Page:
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» Thursday, February 01, 2018Shutting One Door and Opening Another
And, astonishingly, it's over.
I made it to work and back yesterday without the traffic accident I've been fearing for years. Traffic has changed so much since I began at CDC. In 1988, after I left work for the day, I used to go exploring. I would drive up to places as far as Haynes Bridge Road (I was living in Brookhaven, just north of downtown, at the time) to check out an interesting store—this is back in the days when Atlanta was dotted with needlework and non-chain craft shops (alas all gone) and new small restaurants—unmindful of the other traffic. Now you need a whip and a chair to get me out there some days. People drive quickly and they drive crazy, using the HOV lanes and turn lanes to pass, skittering across five lanes of traffic to get to the exit they forgot, caught at intersections with a cell phone attached to their ear. (I love my smartphone, but can't understand for the life of me why some folks must have the damn things seemingly surgically attached to them.) The accidents shown on the news are enough to make your hair turn white overnight: crushed engines, crumpled-in trunks, rolled-over SUVs, vehicles with their tops or sides peeled away with a nightmare can opener. And I discover that in the last few years that it is harder and harder for me to drive in the dark due to the glare of the headlights. Since most of my morning commute, except for about six weeks around the summer solstice, is taken in the dark, this is a problem more serious by the day.
On Wednesday morning I printed out and assembled in its little brown folder the Very Last Purchase Order I finished yesterday and left it on Puli's desk for signature. I distributed the thank you cards I wrote out Tuesday afternoon for the gift cards I received at my little party, and wrote a thank you note to Will who helped Puli set up the party. I copied off the party photos from Puli's e-mails and some other photos I'd forgotten, then I deleted all my e-mail folders, and, before I left, emptied out the deleted box. I used the bathroom several times, and had my breakfast and then washed the bowl and spoon for the last time and tucked it into the cart I'd brought with me, and drank my water. I had to go downstairs to ask Portia—I have to leave my laptop and cord with her—just what the heck I was supposed to do. Talked to Gary and Kris and several other people congratulating me.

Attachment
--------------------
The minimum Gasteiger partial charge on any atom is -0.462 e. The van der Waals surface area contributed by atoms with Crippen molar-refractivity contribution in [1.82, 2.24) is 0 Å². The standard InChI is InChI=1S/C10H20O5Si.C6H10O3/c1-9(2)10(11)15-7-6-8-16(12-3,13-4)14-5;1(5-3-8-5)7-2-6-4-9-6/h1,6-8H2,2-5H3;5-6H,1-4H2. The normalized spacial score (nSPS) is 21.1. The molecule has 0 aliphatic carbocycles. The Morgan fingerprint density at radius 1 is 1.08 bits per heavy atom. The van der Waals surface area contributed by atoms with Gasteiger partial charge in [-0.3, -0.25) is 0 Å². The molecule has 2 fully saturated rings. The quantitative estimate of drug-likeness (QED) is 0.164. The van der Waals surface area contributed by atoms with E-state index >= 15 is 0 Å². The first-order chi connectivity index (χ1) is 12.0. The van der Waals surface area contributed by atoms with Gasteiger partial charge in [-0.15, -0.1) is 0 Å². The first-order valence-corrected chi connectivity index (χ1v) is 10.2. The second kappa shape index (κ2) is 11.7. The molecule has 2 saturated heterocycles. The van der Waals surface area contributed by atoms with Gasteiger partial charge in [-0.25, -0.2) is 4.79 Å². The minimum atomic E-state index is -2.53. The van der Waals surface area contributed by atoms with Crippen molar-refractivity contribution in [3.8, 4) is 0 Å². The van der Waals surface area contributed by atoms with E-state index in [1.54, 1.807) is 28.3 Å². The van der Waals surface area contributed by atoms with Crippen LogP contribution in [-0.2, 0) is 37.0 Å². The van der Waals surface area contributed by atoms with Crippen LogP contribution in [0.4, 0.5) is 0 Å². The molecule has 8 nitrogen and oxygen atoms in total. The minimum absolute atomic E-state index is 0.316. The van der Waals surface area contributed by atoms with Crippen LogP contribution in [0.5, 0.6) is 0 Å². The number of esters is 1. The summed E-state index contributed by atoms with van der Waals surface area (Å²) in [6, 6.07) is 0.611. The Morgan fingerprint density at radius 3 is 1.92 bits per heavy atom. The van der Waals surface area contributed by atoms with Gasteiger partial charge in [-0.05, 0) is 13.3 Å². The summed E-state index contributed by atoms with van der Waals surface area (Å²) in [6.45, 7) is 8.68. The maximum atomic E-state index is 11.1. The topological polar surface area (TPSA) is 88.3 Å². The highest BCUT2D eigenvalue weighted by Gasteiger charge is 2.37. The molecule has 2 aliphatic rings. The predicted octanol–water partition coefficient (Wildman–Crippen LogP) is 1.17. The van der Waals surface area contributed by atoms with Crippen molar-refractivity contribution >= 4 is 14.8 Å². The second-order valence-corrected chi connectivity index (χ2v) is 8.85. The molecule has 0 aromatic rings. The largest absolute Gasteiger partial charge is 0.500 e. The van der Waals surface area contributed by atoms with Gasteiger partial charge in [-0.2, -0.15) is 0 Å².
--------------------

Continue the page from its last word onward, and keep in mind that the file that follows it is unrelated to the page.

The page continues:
Then I was down to nothing. I unplugged my fan, packed it into the cart with the spoon and the bowl and the box of Kleenex, all that remained in my cubicle of the seasonal photos and decorations, the Cup-a-Soups and the crackers, the magnets and the old calendars, that kept me company over the years. I tucked the laptop and the cord under my arm and took it to Portia (good thing I did it then, too, because she was going off to a class in a few minutes) and she signed off on my checklist, and then I went back upstairs and rolled the cart downstairs and put it in the car.
Without the laptop, nothing left. I asked Vivian to sign my request for a retiree badge (I needed a branch chief) and I took my bag, and as Juanita suggested, took a photo of the empty cubicle and then walked out without looking back, still smiling at Vivian saying that she always liked to get my purchase order folders; they were so nice and neat! (Thank you, I tried. I abhorred messy folders when I inherited them!) On the way to the car, I took a photo of myself reflected in the front of the building. I looked so small and it was all so big.
Then I went to the Williams Building and swapped out an active badge for a rather homely retiree badge, and Twi and I came home. Poor car needs retirement himself. And all the way I home I sang my mantra: